Researchers at Oregon State University have discovered how vitamin E deficiency may cause neurological damage by interrupting a supply line of specific nutrients and robbing the brain of the “building blocks” it needs to maintain neuronal health.
The findings — in work done with zebrafish — were just published in the Journal of Lipid Research. The work was supported by the National Institutes of Health.
The research showed that zebrafish fed a diet deficient in vitamin E throughout their life had about 30 percent lower levels of DHA-PC, which is a part of the cellular membrane in every brain cell, or neuron. Other recent studies have also concluded that low levels of DHA-PC in the blood plasma of humans is a biomarker than can predict a higher risk of Alzheimer’s disease.
A surprising study contradicting all previous research found that being fat in middle age appears to cut the risk of developing dementia rather than increase it, the Lancet scientific journal has reported.
A study of two million people found that the underweight were far more likely to develop dementia, a growing problem among the elderly in the Western world.
Underweight people had a 34 percent higher risk of developing dementia than those of a normal weight, the study found, while the very obese had a 29 percent lower risk of becoming forgetful and confused and showing other signs of senility.
Obesity or dementia? Superficial outward beauty accompanied by the brain of a mouse, or a healthy mind that shall not know happiness due to the cruel world’s shallow condemnation of your size? Total satisfaction is as impossible as squeezing a slippery water balloon—whichever side you get a solid grasp on will only cause the opposite side to swell in grotesque proportion.
There is some belief that dementia may be caused by a lack of myelin (fatty substance) covering the meninges in the brain/CNS. I think it’s also true that children with a certain degenerative brain disease (can’t remember what it’s called) are told to eat a ketogenic diet (fatty foods, specifically olive oil) to slow the destruction of the myelin and therefore the meninges.
People are putting butter in their coffee. And hey, if you’re just craving a new flavor experience, more power to you. The problem is that Bulletproof Coffee, the company behind the trend, is claiming that drinking a mug of fatty joe every morning instead of eating breakfast is a secret shortcut to weight loss and mental superpowers, and now the butter coffee has developed a cult of highly caffeinated, shiny-lipped adherents. So now we have to talk about it.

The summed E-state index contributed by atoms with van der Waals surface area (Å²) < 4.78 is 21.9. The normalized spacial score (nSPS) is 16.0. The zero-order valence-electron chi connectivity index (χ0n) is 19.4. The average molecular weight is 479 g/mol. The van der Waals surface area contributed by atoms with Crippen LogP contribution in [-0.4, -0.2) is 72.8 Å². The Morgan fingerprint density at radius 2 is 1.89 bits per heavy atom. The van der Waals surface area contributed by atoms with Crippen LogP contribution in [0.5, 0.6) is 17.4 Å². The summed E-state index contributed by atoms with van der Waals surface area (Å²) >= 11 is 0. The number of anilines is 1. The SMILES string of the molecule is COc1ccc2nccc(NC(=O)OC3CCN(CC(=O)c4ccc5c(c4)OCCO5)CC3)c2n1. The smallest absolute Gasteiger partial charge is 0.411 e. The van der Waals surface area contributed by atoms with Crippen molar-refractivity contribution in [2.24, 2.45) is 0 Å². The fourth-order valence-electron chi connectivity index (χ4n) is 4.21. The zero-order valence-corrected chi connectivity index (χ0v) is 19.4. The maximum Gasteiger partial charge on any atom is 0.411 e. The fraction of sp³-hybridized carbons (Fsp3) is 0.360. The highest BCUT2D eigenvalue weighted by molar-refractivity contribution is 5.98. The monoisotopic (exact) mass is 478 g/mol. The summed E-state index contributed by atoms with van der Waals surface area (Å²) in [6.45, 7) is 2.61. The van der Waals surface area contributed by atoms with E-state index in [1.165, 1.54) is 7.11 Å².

Butter in my coffee? I guess it’s dairy like cream or milk… but the gag reflex is kicking in. The article is pretty good about debunking the health aspects, so if you enjoy it for the sake of enjoyment.
I haven’t drank much if any coffee in a while now, but I’m thankful for co-workers who grind their coffee. I love the smell more than I think I ever did of any coffee I can remember. It’s like leather in a [horse] tack shop…
Are you a vegetarian or a vegan? Besides vitamin B12, depending upon what you eat and the supplements you take, you can find your diet somewhat low in zinc, long chain omega 3 fatty acids, and even some amino acids. One of these amino acids is called creatine, and the best source is meat.
Researchers who study cognition and athletic performance simply love giving vegetarians creatine supplements. This practice might seem curious until you look at the following facts…
Most people don’t understand about non-essential amino acids is that you don’t need them – your body can synthesize them. Just not efficiently. Unless you’re getting your non-essential aminos from your food or supplements – you’re probably non-essential amino acid deficient.
Good news for cocktail lovers: Despite alcohol’s reputation as a brain-cell assassin, new research suggests that drinking daily in moderation after age 60 may actually help preserve your memory.
In the study, published in the American Journal of Alzheimer’s Disease and Other Dementias, the researchers tracked the alcohol intake of 664 people, assessed their cognitive functioning with a handful of tests, and performed scans of their brains. During the first phase of the study, participants’ average age was 42; by the end of the study, it was 75.
One aspect of the study that I’d like to know is how they’re correlating alcohol consumption with the improvement. We’ve had other studies prove that mental exercise is good for us, and drinking is a social activity… So I wonder if the results are really being reaped from being gregarious. With work and life, we’d be more socially active than after retirement – which’d explain why the study only saw improvements for people who were 60+ years old.
I tried taking gingko to improve my memory, but I kept forgetting to take it…
For the first time, doctors have opened and closed the brain’s protector – the blood-brain barrier – on demand. The breakthrough will allow drugs to reach diseased areas of the brain that are otherwise out of bounds. Ultimately, it could make it easier to treat conditions such as Alzheimer’s and brain cancer.
An MRI scan showed that a marker chemical, injected along with the microbubbles, was crossing the BBB. “We hope this means the chemotherapy drug is doing the same thing,” says Canney, who presented his observations last week at the Focused Ultrasound symposium in North Bethesda, Maryland.